Last week at the National Association of Broadcasters convention in Las Vegas a consortium of companies including Belo Corp., Cox Media Group, E.W. Scripps Co., Fox, Gannett Broadcasting, Hearts Television Inc., ION Television, Media General Inc., Meredith Corp., NBC, Post-Newsweek Stations Inc., and Raycom announced plans that could bring prime time and more to mobile.
These companies, which along with more than 800 TV stations also make up the Open Mobile Video Coalition, announced plans to form a new United States based mobile video service that would use the existing broadcasting spectrum. It would allow member companies to provide a full range of video content to mobile handsets. This could see the first fully-fledged event to finally establish a single national mobile TV standard for North America.
Currently there are about 45 U.S. broadcast stations that send test mobile DTV signals, and this new service will use delivery via the same infrastructure as existing over-the-air (OTA) broadcasts to home TVs, but with special enhancements for viewing specifically on a mobile device. The mobile DTV service will launch next week in Washington, D.C. on May 3, and will follow with two stations in the Detroit area later this spring.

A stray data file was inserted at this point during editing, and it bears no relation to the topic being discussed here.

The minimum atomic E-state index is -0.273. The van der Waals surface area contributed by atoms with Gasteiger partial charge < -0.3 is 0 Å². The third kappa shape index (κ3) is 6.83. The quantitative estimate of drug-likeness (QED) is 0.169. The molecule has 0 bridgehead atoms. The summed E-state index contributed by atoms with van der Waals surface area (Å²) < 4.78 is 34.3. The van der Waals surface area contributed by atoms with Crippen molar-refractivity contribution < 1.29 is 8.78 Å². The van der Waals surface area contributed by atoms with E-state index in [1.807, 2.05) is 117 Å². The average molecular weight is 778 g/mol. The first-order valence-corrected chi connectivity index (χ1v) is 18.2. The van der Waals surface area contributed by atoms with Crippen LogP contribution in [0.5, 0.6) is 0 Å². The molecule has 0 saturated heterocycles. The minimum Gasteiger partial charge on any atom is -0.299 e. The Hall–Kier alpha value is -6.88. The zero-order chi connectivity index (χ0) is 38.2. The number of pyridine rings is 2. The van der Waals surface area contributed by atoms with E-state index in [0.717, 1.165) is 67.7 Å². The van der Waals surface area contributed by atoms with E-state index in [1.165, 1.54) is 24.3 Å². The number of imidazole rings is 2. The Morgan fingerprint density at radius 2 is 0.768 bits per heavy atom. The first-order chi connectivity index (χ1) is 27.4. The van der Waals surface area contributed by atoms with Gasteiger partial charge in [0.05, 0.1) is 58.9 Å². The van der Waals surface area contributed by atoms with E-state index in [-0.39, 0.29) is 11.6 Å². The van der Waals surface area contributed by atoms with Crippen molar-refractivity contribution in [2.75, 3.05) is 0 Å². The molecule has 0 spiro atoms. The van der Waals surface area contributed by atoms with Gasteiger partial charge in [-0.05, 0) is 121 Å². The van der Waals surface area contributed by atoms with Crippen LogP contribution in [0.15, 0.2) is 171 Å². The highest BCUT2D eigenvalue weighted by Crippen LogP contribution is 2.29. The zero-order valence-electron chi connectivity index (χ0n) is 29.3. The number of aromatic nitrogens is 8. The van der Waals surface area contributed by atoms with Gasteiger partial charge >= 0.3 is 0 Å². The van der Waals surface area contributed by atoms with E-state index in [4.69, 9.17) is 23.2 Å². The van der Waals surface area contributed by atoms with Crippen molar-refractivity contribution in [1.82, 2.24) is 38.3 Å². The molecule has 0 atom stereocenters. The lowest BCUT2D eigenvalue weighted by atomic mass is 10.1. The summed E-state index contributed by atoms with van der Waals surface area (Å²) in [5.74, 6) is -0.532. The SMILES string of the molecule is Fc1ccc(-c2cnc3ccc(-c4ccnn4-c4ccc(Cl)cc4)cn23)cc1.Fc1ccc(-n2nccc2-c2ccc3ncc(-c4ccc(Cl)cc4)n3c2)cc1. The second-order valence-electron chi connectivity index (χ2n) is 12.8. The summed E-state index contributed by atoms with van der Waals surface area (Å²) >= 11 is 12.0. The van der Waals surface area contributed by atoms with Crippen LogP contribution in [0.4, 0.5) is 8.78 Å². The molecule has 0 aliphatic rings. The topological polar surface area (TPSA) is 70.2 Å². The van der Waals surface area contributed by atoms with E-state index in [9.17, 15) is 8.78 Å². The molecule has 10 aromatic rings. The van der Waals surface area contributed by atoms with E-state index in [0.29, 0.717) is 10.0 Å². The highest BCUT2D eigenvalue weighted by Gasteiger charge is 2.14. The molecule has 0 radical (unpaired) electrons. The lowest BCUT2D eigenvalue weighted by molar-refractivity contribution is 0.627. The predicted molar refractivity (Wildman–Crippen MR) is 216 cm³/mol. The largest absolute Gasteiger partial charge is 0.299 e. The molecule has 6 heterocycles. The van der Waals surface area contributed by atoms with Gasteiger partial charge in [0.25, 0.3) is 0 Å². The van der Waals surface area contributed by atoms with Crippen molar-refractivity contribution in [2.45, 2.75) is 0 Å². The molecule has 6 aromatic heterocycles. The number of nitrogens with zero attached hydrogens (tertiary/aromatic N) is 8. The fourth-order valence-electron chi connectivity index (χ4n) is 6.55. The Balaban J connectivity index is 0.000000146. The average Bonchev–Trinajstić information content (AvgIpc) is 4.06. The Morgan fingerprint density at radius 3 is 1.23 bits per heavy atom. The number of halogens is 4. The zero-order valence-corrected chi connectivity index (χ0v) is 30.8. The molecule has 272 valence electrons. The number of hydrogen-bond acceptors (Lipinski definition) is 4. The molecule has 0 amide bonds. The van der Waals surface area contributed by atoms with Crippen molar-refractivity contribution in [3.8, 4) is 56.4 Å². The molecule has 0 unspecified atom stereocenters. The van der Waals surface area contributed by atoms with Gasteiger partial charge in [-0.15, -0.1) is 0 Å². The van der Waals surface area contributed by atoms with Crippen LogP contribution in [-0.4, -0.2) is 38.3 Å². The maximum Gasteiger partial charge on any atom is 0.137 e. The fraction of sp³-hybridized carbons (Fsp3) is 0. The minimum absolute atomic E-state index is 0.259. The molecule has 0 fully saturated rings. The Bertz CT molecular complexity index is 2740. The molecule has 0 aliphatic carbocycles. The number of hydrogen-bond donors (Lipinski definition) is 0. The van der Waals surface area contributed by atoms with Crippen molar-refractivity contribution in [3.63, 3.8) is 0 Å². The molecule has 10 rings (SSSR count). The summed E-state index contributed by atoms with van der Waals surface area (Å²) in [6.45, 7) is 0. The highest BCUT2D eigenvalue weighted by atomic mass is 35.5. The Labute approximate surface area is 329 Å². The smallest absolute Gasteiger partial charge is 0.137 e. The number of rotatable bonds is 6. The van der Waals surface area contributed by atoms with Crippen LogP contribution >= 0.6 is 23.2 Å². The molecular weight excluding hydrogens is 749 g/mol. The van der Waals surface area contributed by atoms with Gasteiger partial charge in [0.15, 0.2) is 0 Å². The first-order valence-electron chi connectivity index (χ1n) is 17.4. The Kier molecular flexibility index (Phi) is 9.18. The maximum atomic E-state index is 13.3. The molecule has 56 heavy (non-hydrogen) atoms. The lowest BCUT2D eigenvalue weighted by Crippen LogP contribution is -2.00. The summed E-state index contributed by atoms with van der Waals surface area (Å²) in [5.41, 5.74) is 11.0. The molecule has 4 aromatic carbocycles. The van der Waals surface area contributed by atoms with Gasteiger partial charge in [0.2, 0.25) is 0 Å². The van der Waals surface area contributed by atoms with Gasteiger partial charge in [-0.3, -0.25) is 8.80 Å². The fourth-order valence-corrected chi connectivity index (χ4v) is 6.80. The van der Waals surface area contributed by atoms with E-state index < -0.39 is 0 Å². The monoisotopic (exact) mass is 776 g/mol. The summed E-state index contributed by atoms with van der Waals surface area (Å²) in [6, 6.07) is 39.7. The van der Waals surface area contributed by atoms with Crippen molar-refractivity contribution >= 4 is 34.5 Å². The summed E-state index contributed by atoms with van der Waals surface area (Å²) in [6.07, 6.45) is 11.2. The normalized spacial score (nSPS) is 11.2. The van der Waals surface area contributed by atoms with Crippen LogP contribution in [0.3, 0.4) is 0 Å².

So what’s the catch? The first would be that it will likely kill off the already established FLO TV, which Qualcomm launched for AT&T and Verizon Wireless. If you haven’t heard of FLO TV you’re likely not alone. The service hasn’t exactly caught on, but part of the problem is that it hasn’t been widely supported by a range of phones. It is currently just available on a handful of handsets, and let’s face it, users look to their phones to make calls, send and receive text messages, browse the Web and a whole lot more – but usually watching TV isn’t one of those features.
This same problem will likely plague DTV broadcasters. To receive mobile TV users may need after-market accessories that plug into their handsets. This can be a problem for anyone who wants to just do the app thing with their Droid or iPhone. The other problem is that mobile TV will be available where there is a TV signal, not necessarily a mobile signal, so plan on watching the mobile TV in more populated and built up areas.
So while the promise of mobile is once again right around the corner, there are going to be some hurdles. Thus if you really need to catch a particular show whilst on the go, might I suggest the DVR instead.
Steve Jobs Speaks Out Against Flash
One of the biggest complaints about the iPad across the tech blogosphere was that the tablet doesn’t support Flash, the Adobe software that is used for video, animation and games content on the Web. Apple’s Steve Jobs countered last week that there are now more than 200,000 applications available for the iPhone, iPod Touch and iPad that don’t use Flash – and he argued that is a good thing.